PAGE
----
10. The Unity Sample

Get the Unity sample project from the Downloads Page. It is the same project that is shown in the video on the home page, and is provided so you can see how exactly to import Waveform models into a commonly used game engine. The controls for the sample are:

Key Action
WASD/Arrow Keys Move player
Spacebar Jump
R Reset scene
ESC Quit

The rest of tutorial will go over the workflow used to get the models, textures, animation and physics working in-engine.


Note: The Unity sample ships without the Library folder, so Unity will rebuild it on open. If after all you see is an empty scene, select File -> Open Scene and select the WFScene file.


All models are saved as FBX, so that we get animation and physics information exported too. Quads are used as Unity doesn't support NGons. Triangles could also be used, but Quads should give a slightly smaller file size.


An inport script is available under \Assets\Editor\ImportWaveformFBX.cs, which will pick up on any new FBX model and do several things:

  • If it finds a \Ragdoll\{modelname}.ragdoll file, then import the physics information and turn that into rigidbodies and colliders attached to the model's bones
  • Mark specific meshes as static, so they will only get colliders and no rigidbodies (useful for trees for example)
  • Add a script to specific models that will turn them into ragdolls on impact with the player (used for the audience members, and the cars)
  • Add specific joints to certain models, for example the hinge joint is used for the house door.
  • Setup materials - as substance textures are used, if a PBR folder is found then these are hooked up to the correct material via the names

Creating Textures

The project was setup to work with substance textures by following this tutorial. Mostly the default substance materials were used, and some colours changed here and there.

Each material block in Waveform will appear as a separate texture item in Substance Painter. So if you use UV Ranges you can pull out specific parts of the model to then be able to assign different materials.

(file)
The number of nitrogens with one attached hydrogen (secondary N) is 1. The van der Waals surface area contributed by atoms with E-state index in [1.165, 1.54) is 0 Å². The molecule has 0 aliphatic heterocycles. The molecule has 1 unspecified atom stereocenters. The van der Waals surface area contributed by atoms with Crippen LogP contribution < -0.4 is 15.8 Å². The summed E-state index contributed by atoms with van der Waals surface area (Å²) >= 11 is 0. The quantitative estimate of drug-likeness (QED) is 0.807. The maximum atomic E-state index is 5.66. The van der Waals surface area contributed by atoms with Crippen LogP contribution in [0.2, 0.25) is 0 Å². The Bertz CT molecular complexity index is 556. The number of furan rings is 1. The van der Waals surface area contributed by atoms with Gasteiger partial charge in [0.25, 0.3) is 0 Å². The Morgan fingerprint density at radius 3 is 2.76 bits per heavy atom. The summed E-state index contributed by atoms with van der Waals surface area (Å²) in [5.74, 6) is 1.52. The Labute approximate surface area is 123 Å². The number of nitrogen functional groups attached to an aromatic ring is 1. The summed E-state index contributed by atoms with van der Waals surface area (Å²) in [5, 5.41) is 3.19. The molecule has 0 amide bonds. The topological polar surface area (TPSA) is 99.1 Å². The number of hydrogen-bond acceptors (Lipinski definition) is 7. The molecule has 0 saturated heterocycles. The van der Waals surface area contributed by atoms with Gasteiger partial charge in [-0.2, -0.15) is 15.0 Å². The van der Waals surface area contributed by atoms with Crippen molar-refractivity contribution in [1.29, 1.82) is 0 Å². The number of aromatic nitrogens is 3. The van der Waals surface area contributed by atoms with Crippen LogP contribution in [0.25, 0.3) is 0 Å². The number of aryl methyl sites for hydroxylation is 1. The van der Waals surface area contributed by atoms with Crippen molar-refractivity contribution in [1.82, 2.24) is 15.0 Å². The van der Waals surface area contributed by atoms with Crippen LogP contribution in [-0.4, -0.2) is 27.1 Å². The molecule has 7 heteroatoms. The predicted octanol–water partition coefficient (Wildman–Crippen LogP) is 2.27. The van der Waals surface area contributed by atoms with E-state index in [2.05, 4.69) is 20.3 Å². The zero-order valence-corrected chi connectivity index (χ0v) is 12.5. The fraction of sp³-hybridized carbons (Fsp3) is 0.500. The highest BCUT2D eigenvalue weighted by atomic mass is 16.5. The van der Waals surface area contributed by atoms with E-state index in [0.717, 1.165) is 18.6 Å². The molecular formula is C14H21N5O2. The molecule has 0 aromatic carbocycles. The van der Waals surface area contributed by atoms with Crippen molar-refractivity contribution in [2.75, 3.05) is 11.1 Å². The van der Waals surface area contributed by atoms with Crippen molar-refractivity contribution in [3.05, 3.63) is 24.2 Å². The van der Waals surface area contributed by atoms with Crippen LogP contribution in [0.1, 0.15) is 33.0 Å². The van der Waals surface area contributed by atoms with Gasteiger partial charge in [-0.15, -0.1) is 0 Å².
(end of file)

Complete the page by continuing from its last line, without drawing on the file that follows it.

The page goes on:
Good lighting and shadows can add a lot to a scene. A single directional light for the sun lights most of the scene, with point lights added where needed to brighten some of the dark areas. In this sample a deferred renderer was used, so that as many point lights as needed could be added to the scene. The shadows were also more efficent to generate because of this.

Note the Shadow Distance settings was upped to a high number in order to keep shadows on the screen at all times, for a better looking scene.

Alternatively for an actual game, generating lightmaps would be a better idea especially as there are so many static objects in the scene. Be warned they can take hours to generate though. If you do decide to use lightmaps, take note that the Unity lightmapper doesn't support skinned meshes at this timen, so you'll need to import these models with the Rig Animation Type set to None. There is commented out code for doing this in the ImportWaveformFBX class. You will also need to to set the model to Static.



The player is setup to use the humanoid rig that is built into Unity. This is done in the model importer, and then the bone mappings configured as needed (if you name the bones appropriately, Unity mostly picks these up on it's own). If you get problems with it saying that the model is not in a T-Pose once you've mapped the bones, click on Pose -> Enforce T-Pose to get it into the correct position.

The other models with animation use the Generic option. They each then have an Animation Controller which contains the animation to play. As these animations mainly play on a loop, you need to tick the Loop Time option on the Model Animation Importer window. The audience members also have a script to randomly switch between jumping and waving.

The Player Controller

The Third Person Controller from the Standard Assets is used to provide movement for the player.

Note: A small code fix was applied to the ThirdPersonCharacter on Line 58, to prevent a problem with the model shaking from left to right when the user presses the back button.

The robot was also exported with no physics data, and instead uses the single capsule rigidbody in the controller. This rigid body is active, meaning it can collide with kinematic rigid bodies of other models, in order to provide collision or turn them into ragdolls.



The AnimatedModelToRagdoll class handles turning models into a ragdoll on collision with the player. This disables the animator, then iterates all the rigid bodies of the model and sets IsKinematic = false. An impulse is also applied, calculated from the velocity of the player.


Feel free to use any of the assets or code from the Unity project in your own projects. The sample is intended for you to be able to hit the ground running, with respect to immediately getting your Waveform models working in-game.

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